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Re: [RFC PATCH 0/2] kpatch: dynamic kernel patching

From:  Jiri Kosina <>
To:  Josh Poimboeuf <>
Subject:  Re: [RFC PATCH 0/2] kpatch: dynamic kernel patching
Date:  Fri, 2 May 2014 15:10:58 +0200 (CEST)
Message-ID:  <>
Cc:  Seth Jennings <>, Masami Hiramatsu <>, Steven Rostedt <>, Frederic Weisbecker <>, Ingo Molnar <>, Jiri Slaby <>,
Archive-link:  Article

On Thu, 1 May 2014, Josh Poimboeuf wrote:

> kpatch vs kGraft
> ----------------
> I think the biggest difference between kpatch and kGraft is how they
> ensure that the patch is applied atomically and safely.
> kpatch checks the backtraces of all tasks in stop_machine() to ensure
> that no instances of the old function are running when the new function
> is applied.  I think the biggest downside of this approach is that
> stop_machine() has to idle all other CPUs during the patching process,
> so it inserts a small amount of latency (a few ms on an idle system).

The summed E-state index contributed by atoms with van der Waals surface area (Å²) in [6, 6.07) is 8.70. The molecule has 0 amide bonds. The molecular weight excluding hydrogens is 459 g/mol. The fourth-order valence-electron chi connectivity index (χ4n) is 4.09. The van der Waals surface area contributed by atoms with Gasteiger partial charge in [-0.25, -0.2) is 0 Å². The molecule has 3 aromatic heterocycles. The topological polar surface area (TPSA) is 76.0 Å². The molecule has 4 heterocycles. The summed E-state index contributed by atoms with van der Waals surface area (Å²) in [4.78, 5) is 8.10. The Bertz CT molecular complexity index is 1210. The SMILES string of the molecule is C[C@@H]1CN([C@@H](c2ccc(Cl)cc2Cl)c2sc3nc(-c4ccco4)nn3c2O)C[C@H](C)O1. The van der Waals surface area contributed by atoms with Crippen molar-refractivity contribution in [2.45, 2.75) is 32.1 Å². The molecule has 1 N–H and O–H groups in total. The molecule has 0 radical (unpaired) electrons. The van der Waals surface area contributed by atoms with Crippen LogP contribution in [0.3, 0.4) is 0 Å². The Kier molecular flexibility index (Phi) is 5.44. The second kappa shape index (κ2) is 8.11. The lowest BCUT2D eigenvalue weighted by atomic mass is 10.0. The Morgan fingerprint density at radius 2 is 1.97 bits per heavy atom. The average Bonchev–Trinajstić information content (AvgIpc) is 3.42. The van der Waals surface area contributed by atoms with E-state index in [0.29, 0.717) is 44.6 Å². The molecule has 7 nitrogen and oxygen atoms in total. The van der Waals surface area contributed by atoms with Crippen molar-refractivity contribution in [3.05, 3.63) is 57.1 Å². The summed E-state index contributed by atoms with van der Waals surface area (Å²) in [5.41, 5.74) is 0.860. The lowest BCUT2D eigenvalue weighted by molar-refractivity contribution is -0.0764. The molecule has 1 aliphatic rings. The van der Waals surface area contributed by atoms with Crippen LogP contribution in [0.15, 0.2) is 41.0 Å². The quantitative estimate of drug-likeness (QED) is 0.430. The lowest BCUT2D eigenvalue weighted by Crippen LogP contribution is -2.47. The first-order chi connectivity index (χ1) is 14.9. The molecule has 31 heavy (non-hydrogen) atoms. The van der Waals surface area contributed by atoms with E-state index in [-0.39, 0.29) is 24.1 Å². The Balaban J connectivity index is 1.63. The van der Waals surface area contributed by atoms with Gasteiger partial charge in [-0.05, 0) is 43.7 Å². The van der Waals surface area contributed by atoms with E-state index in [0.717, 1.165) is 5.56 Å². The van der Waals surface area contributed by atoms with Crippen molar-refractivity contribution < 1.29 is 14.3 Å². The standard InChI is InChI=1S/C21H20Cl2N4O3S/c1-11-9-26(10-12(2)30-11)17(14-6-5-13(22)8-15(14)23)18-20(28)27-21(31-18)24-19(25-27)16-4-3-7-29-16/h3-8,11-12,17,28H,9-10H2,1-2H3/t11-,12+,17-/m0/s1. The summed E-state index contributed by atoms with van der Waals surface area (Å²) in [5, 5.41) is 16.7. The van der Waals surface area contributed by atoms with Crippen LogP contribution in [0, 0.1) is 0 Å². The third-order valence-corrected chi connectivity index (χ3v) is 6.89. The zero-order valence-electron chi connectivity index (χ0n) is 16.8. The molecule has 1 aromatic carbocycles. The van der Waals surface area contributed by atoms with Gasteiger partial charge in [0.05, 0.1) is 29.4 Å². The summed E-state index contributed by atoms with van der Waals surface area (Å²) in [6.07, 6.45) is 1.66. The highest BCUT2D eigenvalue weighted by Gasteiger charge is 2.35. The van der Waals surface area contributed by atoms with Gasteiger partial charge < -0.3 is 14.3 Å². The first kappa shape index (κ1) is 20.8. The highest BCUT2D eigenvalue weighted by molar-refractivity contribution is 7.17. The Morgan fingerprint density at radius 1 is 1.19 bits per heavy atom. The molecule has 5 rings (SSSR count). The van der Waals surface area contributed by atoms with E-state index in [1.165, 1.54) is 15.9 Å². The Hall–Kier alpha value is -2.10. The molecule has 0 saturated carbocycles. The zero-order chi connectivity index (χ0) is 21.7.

> Instead, kGraft uses per-task consistency: each task either sees the old
> version or the new version of the function.  This gives a consistent
> view with respect to functions, but _not_ data, because the old and new
> functions are allowed to run simultaneously and share data.  This could
> be dangerous if a patch changes how a function uses a data structure.
> The new function could make a data change that the old function wasn't
> expecting.

Please correct me if I am wrong, but with kPatch, you are also unable to 
do a "flip and forget" switch between functions that expect different 
format of in-memory data without performing a non-trivial all-memory 
lookup to find structures in question and perfoming corresponding 

What we can do with kGraft si to perform the patching in two steps

(1) redirect to a temporary band-aid function that can handle both 
    semantics of the data (persumably in highly sub-optimal way)
(2) patching in (1) succeeds completely (kGraft claims victory), start a 
    new round of patching with redirect to the final function which 
    expects only the new semantics

This basically implies that both aproaches need "human inspection" in this 
respect anyway.

Jiri Kosina

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